It is a matter of naval tradition that its carriers are named after former presidents. At this rate, the USS Barack H. Obama will be a tugboat. ~ Allen West
As Written By (Retired) LTC Allen B. West:
After serving 22 years in the U.S. Army, it is time I make this formal admission. It is maritime power – a strong navy — not an army — by which a nation extends and projects its power.
It’s a known fact that goes back to the ancient Phoenicians. The Spartans were renowned as a formidable land force, but the Athenians ruled the Aegean. It was a lesson that the Romans learned and invested heavily in order to defeat the Carthaginians and rule the Mediterranean. Even the nations of Europe, first the Portuguese, the Dutch, the French, and of course the British realized its importance in being a dominant power. And during the major wars of the 20th century, Nazi Germany and Imperial Japan understood its worth if their designs of global hegemony would be achieved. And we, America, learned early as a nation in facing the Barbary pirates and eventually built a formidable fleet.
A powerful navy is vital for trade and the protection of the sea lanes of commerce, which is vital to a nation’s economic prosperity. Yep, I guess since Army hasn’t beaten Navy in football since 9-11-01 we need to acquiesce.
However, let history remind us, it is our U.S. Army that has conducted more amphibious landing assaults — the largest, Operation Overlord (D-Day landings at Normandy) and one of the most strategically brilliant, planned by Army General MacArthur — the Inchon landing.
Perhaps someone needs to send this current Obama administration to the U.S. Naval War College up in Newport Rhode Island because they just don’t get it.
Last week, what we’ve been sharing here, the decimation of our U.S. Army, finally became a news item. We’ve seen recent reports on Fox News about the horrific situation regarding U.S. Marine Corps F/A-18 fighter jets, and likewise for U.S. Air Force B-1 Bombers and F-16 fighter aircraft. Now, we see the devastation of our U.S. Navy.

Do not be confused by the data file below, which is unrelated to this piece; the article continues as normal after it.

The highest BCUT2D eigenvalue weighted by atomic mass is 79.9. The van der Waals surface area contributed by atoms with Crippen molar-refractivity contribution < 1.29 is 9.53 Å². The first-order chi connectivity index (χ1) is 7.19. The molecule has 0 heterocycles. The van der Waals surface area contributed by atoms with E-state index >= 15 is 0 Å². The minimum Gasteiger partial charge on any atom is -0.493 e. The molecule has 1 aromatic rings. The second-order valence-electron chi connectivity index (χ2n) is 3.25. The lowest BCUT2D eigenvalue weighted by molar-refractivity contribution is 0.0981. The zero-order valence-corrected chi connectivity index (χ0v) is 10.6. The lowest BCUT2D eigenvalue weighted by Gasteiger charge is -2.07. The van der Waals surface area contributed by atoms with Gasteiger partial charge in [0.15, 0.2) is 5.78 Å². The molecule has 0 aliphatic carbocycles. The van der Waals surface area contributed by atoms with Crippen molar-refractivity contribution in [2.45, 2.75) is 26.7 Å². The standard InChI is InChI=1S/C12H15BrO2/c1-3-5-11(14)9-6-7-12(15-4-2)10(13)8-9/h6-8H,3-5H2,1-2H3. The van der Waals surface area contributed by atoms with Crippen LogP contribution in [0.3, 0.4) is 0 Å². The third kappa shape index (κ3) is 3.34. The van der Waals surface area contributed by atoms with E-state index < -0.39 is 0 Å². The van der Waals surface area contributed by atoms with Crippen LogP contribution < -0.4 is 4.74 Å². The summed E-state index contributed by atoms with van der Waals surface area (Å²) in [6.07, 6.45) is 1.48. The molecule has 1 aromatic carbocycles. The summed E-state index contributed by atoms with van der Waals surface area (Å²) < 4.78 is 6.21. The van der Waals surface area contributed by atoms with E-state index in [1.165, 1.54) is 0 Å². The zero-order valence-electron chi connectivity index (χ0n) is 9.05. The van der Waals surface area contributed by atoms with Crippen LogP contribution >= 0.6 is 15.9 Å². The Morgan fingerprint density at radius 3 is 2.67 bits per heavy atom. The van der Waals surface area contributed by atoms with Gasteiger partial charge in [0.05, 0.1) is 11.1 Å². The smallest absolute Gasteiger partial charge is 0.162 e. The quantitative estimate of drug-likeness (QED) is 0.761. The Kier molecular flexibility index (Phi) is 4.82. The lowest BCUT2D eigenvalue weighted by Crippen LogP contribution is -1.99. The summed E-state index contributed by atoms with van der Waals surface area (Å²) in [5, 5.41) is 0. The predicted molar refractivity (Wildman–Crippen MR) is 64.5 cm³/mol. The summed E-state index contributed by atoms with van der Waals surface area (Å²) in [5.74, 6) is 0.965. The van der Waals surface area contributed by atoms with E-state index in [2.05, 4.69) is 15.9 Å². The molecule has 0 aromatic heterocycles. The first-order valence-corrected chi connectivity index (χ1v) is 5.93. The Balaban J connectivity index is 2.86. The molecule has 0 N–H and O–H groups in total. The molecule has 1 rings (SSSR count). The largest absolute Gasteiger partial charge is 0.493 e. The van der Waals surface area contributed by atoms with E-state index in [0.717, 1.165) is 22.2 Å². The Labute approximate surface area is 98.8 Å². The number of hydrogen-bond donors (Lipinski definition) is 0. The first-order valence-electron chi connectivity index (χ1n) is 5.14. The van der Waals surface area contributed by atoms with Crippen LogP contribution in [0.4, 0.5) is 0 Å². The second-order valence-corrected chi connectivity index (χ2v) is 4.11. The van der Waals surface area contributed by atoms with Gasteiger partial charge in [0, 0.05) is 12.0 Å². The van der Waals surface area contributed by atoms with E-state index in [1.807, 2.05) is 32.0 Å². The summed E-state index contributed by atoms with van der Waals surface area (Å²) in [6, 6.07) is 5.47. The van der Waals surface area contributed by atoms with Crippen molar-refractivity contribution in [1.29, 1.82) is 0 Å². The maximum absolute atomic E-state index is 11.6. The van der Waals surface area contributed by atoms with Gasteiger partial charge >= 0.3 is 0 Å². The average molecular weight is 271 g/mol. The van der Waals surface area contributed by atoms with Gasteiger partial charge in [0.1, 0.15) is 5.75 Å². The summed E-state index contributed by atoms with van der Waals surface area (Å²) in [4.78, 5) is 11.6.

As the Washington Free Beacon reports, “The U.S. Navy is suffering from an inability to deploy ships to key international conflict zones due to rising maintenance issues on an aging fleet, that is increasingly being sidelined for lengthy repairs, according to military experts and a new government investigation.
Heavy demand on the Navy’s fleet during the past decade has compromised the operational conditions of many ships, forcing military leaders to sideline these vessels for lengthy repairs that experts say will severely limit the Navy’s ability to respond to emerging threats in the Persian Gulf and Asia-Pacific regions.
Critical maintenance was completed on time on just 11 percent of the Navy’s aircraft carriers in 2015, causing these vessels to lose around 181 deployment days, according to the latest projections by the Government Accountability Office.
The situation is worse for surface combatant ships. Maintenance on these vessels was completed on time in just 28 percent of cases, causing the fleet to lose around 391 total deployment days, according to the GAO latest report.
Military experts told the Washington Free Beacon that the “Navy crunch” is not expected to end anytime soon, raising questions about the United States’ ability to respond on multiple fronts in key conflict zones.”
We previously shared here the abysmal story about the U.S. Navy “gapping” CVBG (Carrier Battlegroup) coverage in the Persian Gulf last year — the first time in some seven years. These United States of America had to ask the French Navy and its on-station CVBG to provide coverage — and the ensuing result was a drop in aerial strikes against ISIS.
Yes, I know, many of you will say, “why should I care, we don’t need this large force.” Perhaps that may be true, but what you do need is a deterrent capability and a power projection platform, which is what maritime capability provides.
And perhaps, we could have been better positioned so we wouldn’t have had ….